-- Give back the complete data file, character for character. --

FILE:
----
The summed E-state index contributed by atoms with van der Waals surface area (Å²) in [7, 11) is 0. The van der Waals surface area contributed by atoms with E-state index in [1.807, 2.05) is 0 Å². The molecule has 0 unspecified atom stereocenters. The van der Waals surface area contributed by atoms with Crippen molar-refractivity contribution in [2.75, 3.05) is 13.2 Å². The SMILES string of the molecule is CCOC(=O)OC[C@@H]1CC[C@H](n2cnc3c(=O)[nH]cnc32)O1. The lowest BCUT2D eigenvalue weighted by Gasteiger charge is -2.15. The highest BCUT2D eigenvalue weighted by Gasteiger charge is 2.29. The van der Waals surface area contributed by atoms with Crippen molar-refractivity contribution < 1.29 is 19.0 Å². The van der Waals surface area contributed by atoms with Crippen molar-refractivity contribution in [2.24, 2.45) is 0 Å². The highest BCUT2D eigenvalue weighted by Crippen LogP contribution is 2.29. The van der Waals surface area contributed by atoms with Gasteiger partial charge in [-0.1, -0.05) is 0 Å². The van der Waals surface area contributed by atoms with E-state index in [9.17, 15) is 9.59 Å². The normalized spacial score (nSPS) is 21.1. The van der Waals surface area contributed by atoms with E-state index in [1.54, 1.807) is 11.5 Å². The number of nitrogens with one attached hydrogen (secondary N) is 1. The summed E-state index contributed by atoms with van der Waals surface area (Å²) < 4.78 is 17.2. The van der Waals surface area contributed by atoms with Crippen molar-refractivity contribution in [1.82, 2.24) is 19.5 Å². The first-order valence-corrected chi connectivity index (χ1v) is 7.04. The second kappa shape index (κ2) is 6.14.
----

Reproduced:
The summed E-state index contributed by atoms with van der Waals surface area (Å²) in [7, 11) is 0. The van der Waals surface area contributed by atoms with E-state index in [1.807, 2.05) is 0 Å². The molecule has 0 unspecified atom stereocenters. The van der Waals surface area contributed by atoms with Crippen molar-refractivity contribution in [2.75, 3.05) is 13.2 Å². The SMILES string of the molecule is CCOC(=O)OC[C@@H]1CC[C@H](n2cnc3c(=O)[nH]cnc32)O1. The lowest BCUT2D eigenvalue weighted by Gasteiger charge is -2.15. The highest BCUT2D eigenvalue weighted by Gasteiger charge is 2.29. The van der Waals surface area contributed by atoms with Crippen molar-refractivity contribution < 1.29 is 19.0 Å². The van der Waals surface area contributed by atoms with Crippen molar-refractivity contribution in [2.24, 2.45) is 0 Å². The highest BCUT2D eigenvalue weighted by Crippen LogP contribution is 2.29. The van der Waals surface area contributed by atoms with Gasteiger partial charge in [-0.1, -0.05) is 0 Å². The van der Waals surface area contributed by atoms with E-state index in [9.17, 15) is 9.59 Å². The normalized spacial score (nSPS) is 21.1. The van der Waals surface area contributed by atoms with E-state index in [1.54, 1.807) is 11.5 Å². The number of nitrogens with one attached hydrogen (secondary N) is 1. The summed E-state index contributed by atoms with van der Waals surface area (Å²) < 4.78 is 17.2. The van der Waals surface area contributed by atoms with Crippen molar-refractivity contribution in [1.82, 2.24) is 19.5 Å². The first-order valence-corrected chi connectivity index (χ1v) is 7.04. The second kappa shape index (κ2) is 6.14.